Interconnected computational subsystems that control physical devices interacting with the operating environment, make up a class of platforms called cyber-physical systems (CPS). Implementing decision making mechanisms aided by artificial intelligence (AI) constitutes a significant research endeavor that aims to render CPS autonomous. Various military and civilian domains, such as aerospace, healthcare, transportation systems, network security, human/robot interaction, and the Internet, find applications for CPS. Subsequently, safety and efficiency concerns in the realm of CPS arise due to their exposure to the human environment in all of its complexities. A major challenge that the AI industry faces today deals with the integration and adaptation of the "closed-world'' laboratory solutions into a more volatile and unpredictable "open-world.''
The Daniel Guggenheim School supports the Multidisciplinary Research Area of cyber-physical systems (CPS) - the interacting digital, analog, physical, and human components engineered for function through integrated physics and logic.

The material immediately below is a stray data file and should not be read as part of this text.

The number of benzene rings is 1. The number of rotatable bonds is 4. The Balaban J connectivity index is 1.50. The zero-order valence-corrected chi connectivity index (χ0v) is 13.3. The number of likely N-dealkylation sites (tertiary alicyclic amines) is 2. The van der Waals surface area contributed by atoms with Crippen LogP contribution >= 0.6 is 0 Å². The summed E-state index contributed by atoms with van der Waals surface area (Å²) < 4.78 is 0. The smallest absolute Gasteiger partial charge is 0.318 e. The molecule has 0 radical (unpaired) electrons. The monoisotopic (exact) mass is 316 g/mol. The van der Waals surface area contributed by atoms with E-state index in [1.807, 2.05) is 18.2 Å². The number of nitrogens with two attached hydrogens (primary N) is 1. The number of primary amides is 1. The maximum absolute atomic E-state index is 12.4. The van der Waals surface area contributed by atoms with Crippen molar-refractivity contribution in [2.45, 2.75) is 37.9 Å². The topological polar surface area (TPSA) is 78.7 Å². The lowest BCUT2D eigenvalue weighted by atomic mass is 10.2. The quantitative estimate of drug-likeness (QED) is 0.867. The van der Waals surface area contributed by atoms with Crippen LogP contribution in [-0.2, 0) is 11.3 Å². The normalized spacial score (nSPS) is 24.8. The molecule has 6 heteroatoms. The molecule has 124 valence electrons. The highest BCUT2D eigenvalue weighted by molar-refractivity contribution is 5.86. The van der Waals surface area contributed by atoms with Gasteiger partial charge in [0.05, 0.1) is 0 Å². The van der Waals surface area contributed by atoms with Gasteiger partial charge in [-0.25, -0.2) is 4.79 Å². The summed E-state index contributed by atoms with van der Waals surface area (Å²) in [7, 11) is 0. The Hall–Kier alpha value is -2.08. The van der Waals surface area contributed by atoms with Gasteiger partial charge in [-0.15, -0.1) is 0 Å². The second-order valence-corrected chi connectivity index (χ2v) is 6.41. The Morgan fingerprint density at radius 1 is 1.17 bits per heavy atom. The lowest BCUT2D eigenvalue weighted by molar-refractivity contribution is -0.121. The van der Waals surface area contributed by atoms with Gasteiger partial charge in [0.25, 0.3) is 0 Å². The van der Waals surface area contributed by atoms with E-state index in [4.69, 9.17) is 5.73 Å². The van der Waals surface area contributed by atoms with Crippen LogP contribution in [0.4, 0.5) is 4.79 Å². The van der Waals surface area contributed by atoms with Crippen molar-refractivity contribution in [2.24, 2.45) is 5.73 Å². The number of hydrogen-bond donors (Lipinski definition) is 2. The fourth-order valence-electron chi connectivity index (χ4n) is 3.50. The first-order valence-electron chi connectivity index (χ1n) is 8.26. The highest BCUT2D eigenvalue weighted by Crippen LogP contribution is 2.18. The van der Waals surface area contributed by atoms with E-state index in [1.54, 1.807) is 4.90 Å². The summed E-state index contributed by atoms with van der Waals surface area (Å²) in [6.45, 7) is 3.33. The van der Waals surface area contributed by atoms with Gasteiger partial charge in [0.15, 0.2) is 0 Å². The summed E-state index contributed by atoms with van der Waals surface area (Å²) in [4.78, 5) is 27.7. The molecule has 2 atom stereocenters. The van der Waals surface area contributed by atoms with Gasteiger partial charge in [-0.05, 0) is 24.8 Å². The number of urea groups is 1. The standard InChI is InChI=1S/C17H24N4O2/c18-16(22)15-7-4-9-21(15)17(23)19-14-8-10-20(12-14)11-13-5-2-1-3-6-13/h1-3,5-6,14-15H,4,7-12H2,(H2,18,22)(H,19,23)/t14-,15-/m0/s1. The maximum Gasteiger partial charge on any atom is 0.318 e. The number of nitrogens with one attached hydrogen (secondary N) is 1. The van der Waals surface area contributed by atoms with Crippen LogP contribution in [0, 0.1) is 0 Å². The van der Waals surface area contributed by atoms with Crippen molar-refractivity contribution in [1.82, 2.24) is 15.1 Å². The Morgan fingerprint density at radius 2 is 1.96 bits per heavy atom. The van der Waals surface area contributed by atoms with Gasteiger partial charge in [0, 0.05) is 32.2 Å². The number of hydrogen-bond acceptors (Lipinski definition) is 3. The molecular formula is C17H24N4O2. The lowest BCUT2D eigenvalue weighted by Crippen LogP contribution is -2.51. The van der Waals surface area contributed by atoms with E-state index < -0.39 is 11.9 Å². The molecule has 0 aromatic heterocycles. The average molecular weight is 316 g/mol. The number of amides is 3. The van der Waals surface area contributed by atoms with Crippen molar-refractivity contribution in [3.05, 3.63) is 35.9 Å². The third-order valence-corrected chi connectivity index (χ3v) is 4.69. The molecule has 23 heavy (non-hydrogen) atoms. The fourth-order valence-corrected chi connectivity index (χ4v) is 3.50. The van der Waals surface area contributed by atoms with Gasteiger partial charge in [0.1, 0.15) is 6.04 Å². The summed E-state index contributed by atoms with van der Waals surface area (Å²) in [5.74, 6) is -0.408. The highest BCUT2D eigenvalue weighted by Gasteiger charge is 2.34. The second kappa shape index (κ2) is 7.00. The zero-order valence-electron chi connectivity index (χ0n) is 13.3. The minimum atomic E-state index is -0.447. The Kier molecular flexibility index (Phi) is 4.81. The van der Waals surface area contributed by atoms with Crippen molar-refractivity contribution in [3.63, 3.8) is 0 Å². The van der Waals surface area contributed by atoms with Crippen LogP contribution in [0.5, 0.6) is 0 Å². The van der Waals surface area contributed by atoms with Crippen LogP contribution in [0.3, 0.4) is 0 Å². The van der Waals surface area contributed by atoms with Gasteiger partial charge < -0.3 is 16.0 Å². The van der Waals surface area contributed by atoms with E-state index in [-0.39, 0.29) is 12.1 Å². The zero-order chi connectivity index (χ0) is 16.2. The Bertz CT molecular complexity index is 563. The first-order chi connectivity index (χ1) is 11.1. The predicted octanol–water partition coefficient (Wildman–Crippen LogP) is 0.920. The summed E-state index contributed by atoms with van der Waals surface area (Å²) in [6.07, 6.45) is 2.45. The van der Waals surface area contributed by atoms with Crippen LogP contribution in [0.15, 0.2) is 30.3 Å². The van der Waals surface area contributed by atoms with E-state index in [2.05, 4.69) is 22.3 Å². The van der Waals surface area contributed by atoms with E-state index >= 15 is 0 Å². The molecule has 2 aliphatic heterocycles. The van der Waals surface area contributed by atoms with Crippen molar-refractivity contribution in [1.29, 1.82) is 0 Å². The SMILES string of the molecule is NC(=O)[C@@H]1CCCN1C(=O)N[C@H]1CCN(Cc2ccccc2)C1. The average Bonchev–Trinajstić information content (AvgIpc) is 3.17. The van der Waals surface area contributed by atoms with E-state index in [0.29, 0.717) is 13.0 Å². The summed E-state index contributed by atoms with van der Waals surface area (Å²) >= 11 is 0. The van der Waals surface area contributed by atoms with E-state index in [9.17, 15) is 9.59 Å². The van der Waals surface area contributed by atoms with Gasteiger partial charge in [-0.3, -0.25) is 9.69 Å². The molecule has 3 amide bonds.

There has been an increasing demand for secure methods that can guarantee the integrity, safety, and normal operation of CPS, especially through attack detection and mitigation. Faculty research in this area focuses on a number of different applications, including the development of novel frameworks that will allow fully autonomous operation in the face of unknown, bandwidth restricted, and adversarial environments.
Incorporating intelligence in CPS makes the physical components more exposed to adversaries that can potentially cause failure or malfunction. Examples include the German steel mill attack, where the plant network of a steel facility was hacked and physically damaged, the 2015 Ukrainian blackout, where malicious actors managed to temporarily halt the supply of electricity from a few energy companies, and the Saudi Aramco incident where a virus caused disruption to the operation of an oil producer.